July 25, 2014 | Policy Brief
Quds Day, Palestinian Protests, and West Bank Stability
Palestinians in the West Bank organized one of the largest protest marches in recent history last night, sparking clashes with Israeli police late into the morning. The protest, dubbed the “48 Thousand March,” began at al-Ama’ari refugee camp outside Ramallah and snaked its way to the Qalandia checkpoint, a common flashpoint of conflict between Palestinians and Israel. The march, which according to some estimates boasted 10,000 protesters, left two dead and scores wounded.
The protest, timed to coincide with Quds Day, was organized in advance via social media. Quds Day is an Iran-led initiative, where protests are held throughout the region on the last Friday of Ramadan in solidarity with the Palestinians and in protest of Israel’s control of Jerusalem. That this current Quds Day coincided with the war in Gaza and the breakdown in peace negotiations set the stage for intense clashes.
The first mentions of the “48 Thousand March” came on July 20, when Palestinian activists on Twitter began discussing plans for the route. Many of the same activists were responding to calls from the Palestinian leadership earlier in the week, who had urged a day of protests and strikes in response to the situation in Gaza. On social media, these activists urged on the protests last night with English and Arabic language Twitter hashtags, including: 48 thousand march, “Intifada_Destiny,” and “PalestineResist.” Throughout the night, the hashtag campaign garnered hundreds of tweets and pictures depicting the march’s progress towards Qalandia. In the East Jerusalem neighborhood of Abu Dis, pictures showed Palestinians attempting to destroy parts of the separation barrier.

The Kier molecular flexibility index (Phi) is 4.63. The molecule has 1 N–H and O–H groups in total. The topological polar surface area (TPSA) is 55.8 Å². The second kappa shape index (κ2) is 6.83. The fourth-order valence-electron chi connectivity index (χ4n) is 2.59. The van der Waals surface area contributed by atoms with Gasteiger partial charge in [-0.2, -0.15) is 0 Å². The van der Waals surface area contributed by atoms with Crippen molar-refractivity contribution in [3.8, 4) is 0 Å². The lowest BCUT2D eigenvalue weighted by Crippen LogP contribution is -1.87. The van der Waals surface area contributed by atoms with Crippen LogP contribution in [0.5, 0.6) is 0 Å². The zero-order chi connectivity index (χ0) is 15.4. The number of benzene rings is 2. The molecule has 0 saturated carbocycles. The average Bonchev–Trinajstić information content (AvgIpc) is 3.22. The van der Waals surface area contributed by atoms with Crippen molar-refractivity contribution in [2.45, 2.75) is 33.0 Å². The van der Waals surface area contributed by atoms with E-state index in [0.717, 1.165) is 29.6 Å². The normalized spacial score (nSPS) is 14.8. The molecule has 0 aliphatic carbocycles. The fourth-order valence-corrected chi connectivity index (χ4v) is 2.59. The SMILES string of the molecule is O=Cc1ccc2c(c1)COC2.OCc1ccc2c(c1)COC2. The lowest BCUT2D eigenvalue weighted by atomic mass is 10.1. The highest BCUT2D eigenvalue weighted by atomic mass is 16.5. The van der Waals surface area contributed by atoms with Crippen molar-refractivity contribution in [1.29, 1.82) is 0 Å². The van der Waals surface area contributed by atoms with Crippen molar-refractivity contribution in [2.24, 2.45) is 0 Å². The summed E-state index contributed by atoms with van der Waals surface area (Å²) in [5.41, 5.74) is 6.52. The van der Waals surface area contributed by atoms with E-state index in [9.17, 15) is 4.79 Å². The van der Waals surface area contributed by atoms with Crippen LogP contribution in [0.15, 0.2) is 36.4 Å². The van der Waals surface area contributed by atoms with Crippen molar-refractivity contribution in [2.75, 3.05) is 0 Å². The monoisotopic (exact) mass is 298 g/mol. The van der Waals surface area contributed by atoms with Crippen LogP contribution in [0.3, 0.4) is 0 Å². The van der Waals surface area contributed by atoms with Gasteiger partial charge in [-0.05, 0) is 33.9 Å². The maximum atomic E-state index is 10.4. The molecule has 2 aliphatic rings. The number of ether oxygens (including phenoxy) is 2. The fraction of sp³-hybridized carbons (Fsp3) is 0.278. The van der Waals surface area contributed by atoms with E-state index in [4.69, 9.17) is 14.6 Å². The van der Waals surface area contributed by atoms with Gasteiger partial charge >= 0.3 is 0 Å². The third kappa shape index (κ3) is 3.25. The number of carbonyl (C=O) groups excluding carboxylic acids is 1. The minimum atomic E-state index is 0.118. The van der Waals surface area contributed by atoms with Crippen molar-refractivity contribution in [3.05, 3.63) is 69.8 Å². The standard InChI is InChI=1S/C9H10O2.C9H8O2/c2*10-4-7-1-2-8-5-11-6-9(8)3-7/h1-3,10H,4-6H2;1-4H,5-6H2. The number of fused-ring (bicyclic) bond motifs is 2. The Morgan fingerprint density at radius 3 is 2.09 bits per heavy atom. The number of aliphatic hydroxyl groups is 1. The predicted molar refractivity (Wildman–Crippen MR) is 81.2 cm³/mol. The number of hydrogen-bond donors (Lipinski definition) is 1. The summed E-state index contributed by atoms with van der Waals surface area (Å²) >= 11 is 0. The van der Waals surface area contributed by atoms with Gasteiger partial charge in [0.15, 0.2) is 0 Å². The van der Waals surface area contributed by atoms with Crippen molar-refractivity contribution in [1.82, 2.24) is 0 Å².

The Quds Day activity continues today. Protests have erupted in East Jerusalem and throughout the West Bank. In the Old City, sporadic clashes were reported after Friday prayers. By early afternoon, five more Palestinians were killed in the West Bank.
At this point, it is unclear whether these planned protests will evolve into a more spontaneous uprising that lasts beyond Friday. The calls for a third intifada are many, but the unrest still lacks the coordination from on-high that characterized the second intifada of 2000-2005.
The Palestinian Authority, led by Mahmoud Abbas, has attempted to walk a fine line between encouragement and containment. The security forces in the West Bank—which had previously prevented protests from spreading in and around Ramallah—were absent last night. This was a calculated decision on the part of Abbas. Palestinian public opinion has been hyper-critical of the PA’s “collaboration” with Israel, and its decision to stay out of the Gaza conflict entirely, other than to complain to international bodies about what PA leaders are calling Israeli war crimes.
As criticism has mounted, the Palestinian leader recently moved his family to his home in Jordan. The move serves to underscore the uncertainty of the West Bank’s future, particularly as war rages in the Gaza Strip.
Grant Rumley is a research analyst at the Foundation for Defense of Democracies, focusing on Palestinian politics.